4. What a pretty katydid. Even the all green ones are a really pretty green. I have a lot of conehead grasshoppers here too that are the same pretty green.

    Love the cute hummingbirds – it is amazing how with a turn of their head their iridescent feathers seem to change colour as they reflect the light.

    I often see turkeys here and they are funny in that they will walk in front of my car as if they know I will stop. A bunch of hens did that once and they seemed so posh as the strode across the road.

    I love that the bunny has the feet showing like that. I find bunny feet very cute; when I picked up a baby bunny to put him/her back in her nest, she/he moved his/her cute little feet in such an adorable way.

    Jellyfish are something I’ve only encountered dead. Maybe that’s a good thing since I’ve swam where a sting is very dangerous.

  5. The picture of the V. velella immediately caught my attention because while visiting the Cannon Beach, Oregon coast a couple of weeks ago, I shot almost the exact same picture of one! I had posted it on facebook and my first thought of course is that’s where it came from. But I checked and it’s not the same. I hope it’s not “racist” to say that all velellas look alike to me! lol

    1. I saw thousands of these washed up on the beach near San Simeon last week. Couldn’t get a decent photo with my phone camera, though.

      Once the blue flesh has been eaten away by birds, the transparent skeletons look like scraps of plastic strewn along the beach in a continuous line along the tide mark.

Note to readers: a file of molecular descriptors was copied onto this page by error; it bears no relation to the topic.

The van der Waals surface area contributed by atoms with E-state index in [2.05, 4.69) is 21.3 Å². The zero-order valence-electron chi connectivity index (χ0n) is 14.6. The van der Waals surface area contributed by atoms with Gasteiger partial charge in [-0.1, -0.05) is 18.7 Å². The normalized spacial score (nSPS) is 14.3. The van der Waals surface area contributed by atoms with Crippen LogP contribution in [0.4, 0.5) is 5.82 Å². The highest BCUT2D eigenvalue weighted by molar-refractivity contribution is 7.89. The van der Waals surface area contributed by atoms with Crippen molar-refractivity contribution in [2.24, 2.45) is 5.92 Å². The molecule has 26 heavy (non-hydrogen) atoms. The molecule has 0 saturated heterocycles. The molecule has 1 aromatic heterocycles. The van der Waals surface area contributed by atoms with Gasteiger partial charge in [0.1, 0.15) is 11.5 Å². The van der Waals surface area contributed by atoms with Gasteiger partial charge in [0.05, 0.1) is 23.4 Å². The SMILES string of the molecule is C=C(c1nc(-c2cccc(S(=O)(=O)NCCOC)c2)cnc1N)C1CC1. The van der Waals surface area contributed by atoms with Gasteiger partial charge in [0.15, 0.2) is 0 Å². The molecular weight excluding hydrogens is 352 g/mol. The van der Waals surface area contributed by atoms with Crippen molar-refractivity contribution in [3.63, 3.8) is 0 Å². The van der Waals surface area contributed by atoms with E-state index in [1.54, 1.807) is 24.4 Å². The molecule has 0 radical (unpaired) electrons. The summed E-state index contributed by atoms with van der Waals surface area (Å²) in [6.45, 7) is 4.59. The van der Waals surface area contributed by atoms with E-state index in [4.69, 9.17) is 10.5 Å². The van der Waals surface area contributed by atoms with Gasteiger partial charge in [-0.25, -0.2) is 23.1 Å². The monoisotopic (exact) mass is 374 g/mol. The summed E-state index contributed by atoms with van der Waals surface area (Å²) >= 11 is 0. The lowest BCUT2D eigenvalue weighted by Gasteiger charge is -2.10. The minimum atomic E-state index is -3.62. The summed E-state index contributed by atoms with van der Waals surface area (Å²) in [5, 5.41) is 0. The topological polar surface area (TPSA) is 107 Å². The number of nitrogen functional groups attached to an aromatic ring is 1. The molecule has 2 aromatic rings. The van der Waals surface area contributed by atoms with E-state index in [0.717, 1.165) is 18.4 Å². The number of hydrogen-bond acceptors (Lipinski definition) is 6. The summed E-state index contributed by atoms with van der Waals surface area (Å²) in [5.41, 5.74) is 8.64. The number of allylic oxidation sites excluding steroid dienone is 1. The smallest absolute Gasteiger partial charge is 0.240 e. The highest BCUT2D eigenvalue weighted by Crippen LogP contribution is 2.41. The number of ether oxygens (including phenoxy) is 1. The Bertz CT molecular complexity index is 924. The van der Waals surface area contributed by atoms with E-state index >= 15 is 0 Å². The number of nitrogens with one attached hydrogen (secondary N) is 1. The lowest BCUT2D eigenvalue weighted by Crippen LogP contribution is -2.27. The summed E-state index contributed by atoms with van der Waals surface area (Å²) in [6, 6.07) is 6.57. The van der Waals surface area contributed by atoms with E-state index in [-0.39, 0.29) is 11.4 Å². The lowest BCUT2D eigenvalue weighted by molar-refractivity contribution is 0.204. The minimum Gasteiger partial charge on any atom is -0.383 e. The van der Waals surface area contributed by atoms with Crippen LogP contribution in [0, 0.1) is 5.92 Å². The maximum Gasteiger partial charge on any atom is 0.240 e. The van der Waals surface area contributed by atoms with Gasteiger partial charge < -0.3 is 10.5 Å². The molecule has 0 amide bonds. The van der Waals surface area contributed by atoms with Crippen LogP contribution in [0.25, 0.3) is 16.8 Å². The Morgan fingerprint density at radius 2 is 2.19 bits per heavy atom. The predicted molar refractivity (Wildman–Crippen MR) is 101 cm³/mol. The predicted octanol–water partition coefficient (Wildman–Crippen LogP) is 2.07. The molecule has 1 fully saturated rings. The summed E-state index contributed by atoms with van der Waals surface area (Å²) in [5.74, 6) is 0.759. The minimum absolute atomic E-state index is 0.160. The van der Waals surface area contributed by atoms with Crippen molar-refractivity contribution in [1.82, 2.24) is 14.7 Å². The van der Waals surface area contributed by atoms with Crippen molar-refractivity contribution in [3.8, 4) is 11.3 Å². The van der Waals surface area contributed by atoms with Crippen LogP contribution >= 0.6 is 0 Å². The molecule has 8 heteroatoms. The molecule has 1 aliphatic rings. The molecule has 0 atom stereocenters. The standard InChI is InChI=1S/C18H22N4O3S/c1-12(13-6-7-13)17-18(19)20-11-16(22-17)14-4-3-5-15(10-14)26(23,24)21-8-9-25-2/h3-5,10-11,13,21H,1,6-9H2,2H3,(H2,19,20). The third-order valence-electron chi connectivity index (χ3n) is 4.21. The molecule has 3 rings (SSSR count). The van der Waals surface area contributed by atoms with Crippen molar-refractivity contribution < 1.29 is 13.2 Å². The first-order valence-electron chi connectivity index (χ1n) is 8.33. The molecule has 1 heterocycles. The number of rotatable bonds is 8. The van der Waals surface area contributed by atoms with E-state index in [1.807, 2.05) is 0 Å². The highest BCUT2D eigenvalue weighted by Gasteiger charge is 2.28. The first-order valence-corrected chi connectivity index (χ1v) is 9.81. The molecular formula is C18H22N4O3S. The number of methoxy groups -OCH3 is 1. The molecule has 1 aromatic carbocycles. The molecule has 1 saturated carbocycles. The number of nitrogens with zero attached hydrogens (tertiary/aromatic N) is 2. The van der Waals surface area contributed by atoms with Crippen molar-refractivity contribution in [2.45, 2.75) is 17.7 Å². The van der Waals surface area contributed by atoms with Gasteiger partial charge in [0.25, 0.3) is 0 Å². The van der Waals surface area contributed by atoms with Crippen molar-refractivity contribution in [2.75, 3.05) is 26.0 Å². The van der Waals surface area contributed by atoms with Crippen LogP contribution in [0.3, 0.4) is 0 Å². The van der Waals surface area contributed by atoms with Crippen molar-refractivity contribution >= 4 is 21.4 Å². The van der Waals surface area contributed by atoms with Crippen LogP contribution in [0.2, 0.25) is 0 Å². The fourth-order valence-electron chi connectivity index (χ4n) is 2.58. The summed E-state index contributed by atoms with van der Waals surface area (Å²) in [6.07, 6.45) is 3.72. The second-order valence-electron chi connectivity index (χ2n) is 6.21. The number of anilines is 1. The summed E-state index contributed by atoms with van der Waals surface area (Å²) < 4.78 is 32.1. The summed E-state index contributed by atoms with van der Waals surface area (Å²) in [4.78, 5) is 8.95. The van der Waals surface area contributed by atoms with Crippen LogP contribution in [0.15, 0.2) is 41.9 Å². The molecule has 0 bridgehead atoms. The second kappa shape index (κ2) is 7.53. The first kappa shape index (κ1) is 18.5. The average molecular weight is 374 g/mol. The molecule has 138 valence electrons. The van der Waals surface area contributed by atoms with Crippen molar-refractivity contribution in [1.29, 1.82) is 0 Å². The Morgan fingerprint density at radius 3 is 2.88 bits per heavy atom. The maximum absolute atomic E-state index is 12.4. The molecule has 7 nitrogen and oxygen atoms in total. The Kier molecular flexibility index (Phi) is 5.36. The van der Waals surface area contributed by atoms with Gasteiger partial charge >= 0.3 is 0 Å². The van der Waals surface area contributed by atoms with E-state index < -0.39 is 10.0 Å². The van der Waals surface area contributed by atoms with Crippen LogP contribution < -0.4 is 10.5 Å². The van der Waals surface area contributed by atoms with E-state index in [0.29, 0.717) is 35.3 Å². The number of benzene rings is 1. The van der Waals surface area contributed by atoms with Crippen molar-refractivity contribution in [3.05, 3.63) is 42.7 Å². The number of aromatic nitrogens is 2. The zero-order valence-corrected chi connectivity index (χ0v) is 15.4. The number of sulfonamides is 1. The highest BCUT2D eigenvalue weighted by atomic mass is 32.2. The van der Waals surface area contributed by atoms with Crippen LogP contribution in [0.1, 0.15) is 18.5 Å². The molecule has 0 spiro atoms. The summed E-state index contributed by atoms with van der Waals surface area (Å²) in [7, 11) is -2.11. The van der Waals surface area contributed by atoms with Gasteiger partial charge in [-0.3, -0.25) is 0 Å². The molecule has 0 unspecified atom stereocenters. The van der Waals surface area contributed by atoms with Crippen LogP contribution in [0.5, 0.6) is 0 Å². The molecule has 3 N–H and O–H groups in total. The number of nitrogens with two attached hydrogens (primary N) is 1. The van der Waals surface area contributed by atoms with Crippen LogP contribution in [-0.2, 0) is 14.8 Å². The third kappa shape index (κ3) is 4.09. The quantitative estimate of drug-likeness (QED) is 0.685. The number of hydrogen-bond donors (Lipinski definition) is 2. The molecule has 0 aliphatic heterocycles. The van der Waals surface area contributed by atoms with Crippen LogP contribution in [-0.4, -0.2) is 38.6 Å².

1. No, they’re much like what you see here, i.e. an oval base with a sort of triangular sail sticking up from it.

        2. The squid’s skeleton looks a bit like the Vellela’s sail, but the gladius of the squid (I think that’s what it’s called) is actually an internal remnant of the shell, much reduced – after all, squids are molluscs. The cuttle-bone that used to be sold for cage birds to use as a calcium source is the same thing, although cuttlefish store a lot more calcium in it that squid do in their gladius.

          Vellela’s a cnidarian – related to jellyfish and sea anemones – and that bit that looks like a squid’s skeleton is part of the flotation structure that keeps the Vellela at the surface. Vellela belongs to the siphonophores – it’s a a colonial organism, rather than a single individual – and the different individuals that make it up are specialized in different ways to carry out different functions, but I’m not sure if the float (and its sail) is a single highly-modified individual or something produced by the colony as a whole but not an individual itself.

  6. One curious thing about the Velella skeletons I saw is that they’re not bilaterally symmetric. The sail is offset by a small angle from the creature’s long axis. (You can see this in Sarah’s photo above.)

    Any hypotheses about this? I’m guessing it confers some aerodynamic advantage but I’m stumped as to what that might be.

  7. I saw turkeys in my son’s school yard this morning. Suburban Minneapolis, Minnesota. They have recovered amazingly in Minnesota and Wisconsin. They are commonplace now and were vanishingly rare when I was a child in the 1960’s and 70s in MN.